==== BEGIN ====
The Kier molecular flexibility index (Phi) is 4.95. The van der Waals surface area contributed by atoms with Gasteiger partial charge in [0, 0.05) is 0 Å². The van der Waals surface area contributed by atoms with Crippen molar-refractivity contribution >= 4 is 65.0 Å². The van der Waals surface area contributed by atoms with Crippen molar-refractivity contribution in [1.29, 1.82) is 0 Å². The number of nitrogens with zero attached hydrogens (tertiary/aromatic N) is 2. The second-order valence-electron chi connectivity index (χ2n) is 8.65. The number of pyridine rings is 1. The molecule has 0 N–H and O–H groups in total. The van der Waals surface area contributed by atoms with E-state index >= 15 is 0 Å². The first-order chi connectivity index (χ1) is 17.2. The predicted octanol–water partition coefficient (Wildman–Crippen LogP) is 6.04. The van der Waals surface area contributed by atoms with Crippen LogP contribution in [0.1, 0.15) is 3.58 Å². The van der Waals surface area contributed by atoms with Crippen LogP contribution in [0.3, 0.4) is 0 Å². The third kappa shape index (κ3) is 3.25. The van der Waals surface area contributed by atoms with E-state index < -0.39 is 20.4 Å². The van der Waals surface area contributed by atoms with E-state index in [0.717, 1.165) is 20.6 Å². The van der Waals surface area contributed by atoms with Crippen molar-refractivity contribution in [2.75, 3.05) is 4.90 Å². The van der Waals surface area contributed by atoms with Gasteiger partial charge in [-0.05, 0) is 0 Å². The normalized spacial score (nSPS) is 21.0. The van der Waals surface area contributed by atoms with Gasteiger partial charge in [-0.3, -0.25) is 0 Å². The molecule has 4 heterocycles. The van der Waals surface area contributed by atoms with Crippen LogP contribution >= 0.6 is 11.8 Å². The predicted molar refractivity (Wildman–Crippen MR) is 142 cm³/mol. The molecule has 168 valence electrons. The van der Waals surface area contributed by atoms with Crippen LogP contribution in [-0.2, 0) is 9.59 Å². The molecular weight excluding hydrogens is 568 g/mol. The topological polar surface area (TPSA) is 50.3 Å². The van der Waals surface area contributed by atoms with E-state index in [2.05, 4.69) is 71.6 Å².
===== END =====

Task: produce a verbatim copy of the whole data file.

The Kier molecular flexibility index (Phi) is 4.95. The van der Waals surface area contributed by atoms with Gasteiger partial charge in [0, 0.05) is 0 Å². The van der Waals surface area contributed by atoms with Crippen molar-refractivity contribution >= 4 is 65.0 Å². The van der Waals surface area contributed by atoms with Crippen molar-refractivity contribution in [1.29, 1.82) is 0 Å². The number of nitrogens with zero attached hydrogens (tertiary/aromatic N) is 2. The second-order valence-electron chi connectivity index (χ2n) is 8.65. The number of pyridine rings is 1. The molecule has 0 N–H and O–H groups in total. The van der Waals surface area contributed by atoms with E-state index >= 15 is 0 Å². The first-order chi connectivity index (χ1) is 17.2. The predicted octanol–water partition coefficient (Wildman–Crippen LogP) is 6.04. The van der Waals surface area contributed by atoms with Crippen LogP contribution in [0.1, 0.15) is 3.58 Å². The van der Waals surface area contributed by atoms with Crippen LogP contribution in [0.3, 0.4) is 0 Å². The third kappa shape index (κ3) is 3.25. The van der Waals surface area contributed by atoms with E-state index < -0.39 is 20.4 Å². The van der Waals surface area contributed by atoms with E-state index in [0.717, 1.165) is 20.6 Å². The van der Waals surface area contributed by atoms with Crippen molar-refractivity contribution in [2.75, 3.05) is 4.90 Å². The van der Waals surface area contributed by atoms with Gasteiger partial charge in [-0.05, 0) is 0 Å². The normalized spacial score (nSPS) is 21.0. The van der Waals surface area contributed by atoms with Gasteiger partial charge in [-0.3, -0.25) is 0 Å². The molecule has 4 heterocycles. The van der Waals surface area contributed by atoms with Crippen LogP contribution >= 0.6 is 11.8 Å². The predicted molar refractivity (Wildman–Crippen MR) is 142 cm³/mol. The molecule has 168 valence electrons. The van der Waals surface area contributed by atoms with Crippen LogP contribution in [-0.2, 0) is 9.59 Å². The molecular weight excluding hydrogens is 568 g/mol. The topological polar surface area (TPSA) is 50.3 Å². The van der Waals surface area contributed by atoms with E-state index in [2.05, 4.69) is 71.6 Å².